Care ethics are proposed by Meagher and Parton as offering an alternative to dominant managerial modes of practice in social work. Relationship-based practice and policy Increasingly, RBP can be found to resonate with the direction of Scottish public policy set out in the report of the Christie Commission Scottish Government, For example, policies such as Getting it right for every child GIRFEC emphasise the need to hear the voice of children and families in a spirit of openness and trust.
However, it is not just in children and families policy that the Christie principles resonate.
They are also apparent inter alia in the Carers Strategy, the National Clinical Strategy and Community Justice and Mental Health initiatives, to the extent that they are now spoken of as reflecting a particular Scottish approach to public services. RBP thus, potentially, becomes a cornerstone of social policy, percolating, not just individual relationships but the ways in which workers across different professional disciplines and wider communities interact and relate with one another.
Features of relationship-based practice RBP draws on psychodynamic ideas, most closely associated with Sigmund Freud and developed by others. These explain human personality and functioning in terms of conscious and unconscious desires and beliefs, feelings and emotions, based on life experiences, including early childhood.
While RBP does not require a sophisticated understanding of the psychology behind this, effective social work requires that a worker tune into the emotional world of a client and be able to communicate this understanding within the relationship. It also moves the concept of relationship beyond the individual to incorporate an awareness of contextual factors such as power, professional role, poverty, social exclusion and political ideology. A sense of purpose To stress the centrality of human relationships in social work is not to say that these are, in themselves, sufficient to ensure good practice.
Relationships are not intrinsically good or bad — they can be either. They exist in a mandated context and are formed for a particular purpose Ingram, — towards a client achieving positive change.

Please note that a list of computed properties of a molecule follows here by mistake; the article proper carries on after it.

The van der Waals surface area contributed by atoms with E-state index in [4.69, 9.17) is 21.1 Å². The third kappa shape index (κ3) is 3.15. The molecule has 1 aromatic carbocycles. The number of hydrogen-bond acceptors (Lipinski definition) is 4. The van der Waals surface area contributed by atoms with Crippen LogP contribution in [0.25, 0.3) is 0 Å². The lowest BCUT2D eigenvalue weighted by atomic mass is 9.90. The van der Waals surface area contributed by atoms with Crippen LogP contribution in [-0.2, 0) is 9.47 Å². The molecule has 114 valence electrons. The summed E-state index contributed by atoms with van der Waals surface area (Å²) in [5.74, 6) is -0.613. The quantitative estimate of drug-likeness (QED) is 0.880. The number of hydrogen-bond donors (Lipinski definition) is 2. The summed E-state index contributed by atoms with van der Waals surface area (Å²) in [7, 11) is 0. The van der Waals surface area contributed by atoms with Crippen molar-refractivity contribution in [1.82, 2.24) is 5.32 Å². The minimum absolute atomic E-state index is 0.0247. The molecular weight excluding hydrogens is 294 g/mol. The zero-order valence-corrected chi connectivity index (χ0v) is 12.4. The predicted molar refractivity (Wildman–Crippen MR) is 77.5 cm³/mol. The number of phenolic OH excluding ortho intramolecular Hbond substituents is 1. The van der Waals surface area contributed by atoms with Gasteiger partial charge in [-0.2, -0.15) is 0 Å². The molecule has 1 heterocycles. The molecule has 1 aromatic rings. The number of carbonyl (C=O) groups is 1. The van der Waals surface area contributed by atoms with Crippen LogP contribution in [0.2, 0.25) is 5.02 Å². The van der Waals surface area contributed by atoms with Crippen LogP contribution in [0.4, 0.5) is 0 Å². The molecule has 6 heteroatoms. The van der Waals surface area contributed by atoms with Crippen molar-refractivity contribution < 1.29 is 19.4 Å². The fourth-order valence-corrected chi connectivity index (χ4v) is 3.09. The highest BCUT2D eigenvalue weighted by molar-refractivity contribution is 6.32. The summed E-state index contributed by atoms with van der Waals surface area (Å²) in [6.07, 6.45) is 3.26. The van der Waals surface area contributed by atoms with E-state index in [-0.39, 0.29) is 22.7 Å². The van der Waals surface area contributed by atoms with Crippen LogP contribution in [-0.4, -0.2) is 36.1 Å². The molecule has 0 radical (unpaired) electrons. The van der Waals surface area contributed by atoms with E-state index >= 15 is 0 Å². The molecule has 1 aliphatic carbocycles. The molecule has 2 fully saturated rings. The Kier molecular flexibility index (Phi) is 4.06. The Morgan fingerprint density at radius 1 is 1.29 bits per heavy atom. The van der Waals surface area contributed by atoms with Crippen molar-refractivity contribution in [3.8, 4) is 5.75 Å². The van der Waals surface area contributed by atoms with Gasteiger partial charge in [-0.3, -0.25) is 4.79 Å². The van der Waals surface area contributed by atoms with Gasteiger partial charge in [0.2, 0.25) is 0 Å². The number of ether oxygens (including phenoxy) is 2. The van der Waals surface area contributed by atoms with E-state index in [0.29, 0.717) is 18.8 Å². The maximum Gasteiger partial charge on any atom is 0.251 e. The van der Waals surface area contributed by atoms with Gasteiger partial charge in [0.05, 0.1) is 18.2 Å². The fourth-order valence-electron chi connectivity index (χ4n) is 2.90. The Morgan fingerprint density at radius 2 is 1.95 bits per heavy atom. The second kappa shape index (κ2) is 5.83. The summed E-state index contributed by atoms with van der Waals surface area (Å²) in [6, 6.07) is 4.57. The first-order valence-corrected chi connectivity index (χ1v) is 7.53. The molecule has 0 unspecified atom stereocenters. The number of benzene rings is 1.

But this is a challenge, partly because relationships are complicated and subject to a range of psychodynamic processes, which require that social workers understand and use themselves, centrally, within their work.
Danielle Turney on Relationship-Based Social Work - JKP Blog
Beckett and Horner tell us that change comes about through relationships. Even in situations where programmed interventions are employed, their impact is secondary to the social worker—client relationship Nicholson and Artze, Qualities of hope and expectancy that change will occur are also implicated in successful outcomes.
What clients want The literature gives clear messages of what clients value. Their conception of friendship identifies qualities of reciprocity of sharing aspects of oneself; of flexibility going the extra mile, perhaps through offering small gifts or maintaining contact out of hoursbut also straight talking. Kleipoedszus suggests that relationships can be forged through conflict; genuine engagement and negotiation rather than artificial sensitivity make it possible for workers to encourage and nurture change rather than demanding it.
Smith and colleagues identify the centrality of effective relationships even in work with involuntary clients. In all of this, everyday acts of care and recognition are more important than formal standards and procedural requirements.
Professionalism and relationships A renewed emphasis on relationships challenges many of the assumptions that have built up over what it is to be a professional.
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Professionalism is often associated with certainty, expertise and theoretical knowledge Brodie and colleagues, Noddingshowever, distinguishes between professionalism and professionalisation. She suggests that the latter is the result of a codified and rule-bound conception of professionalism that derives from a quest for status.
There is, however, little connection between such rule-bound professionalisation and positive outcomes.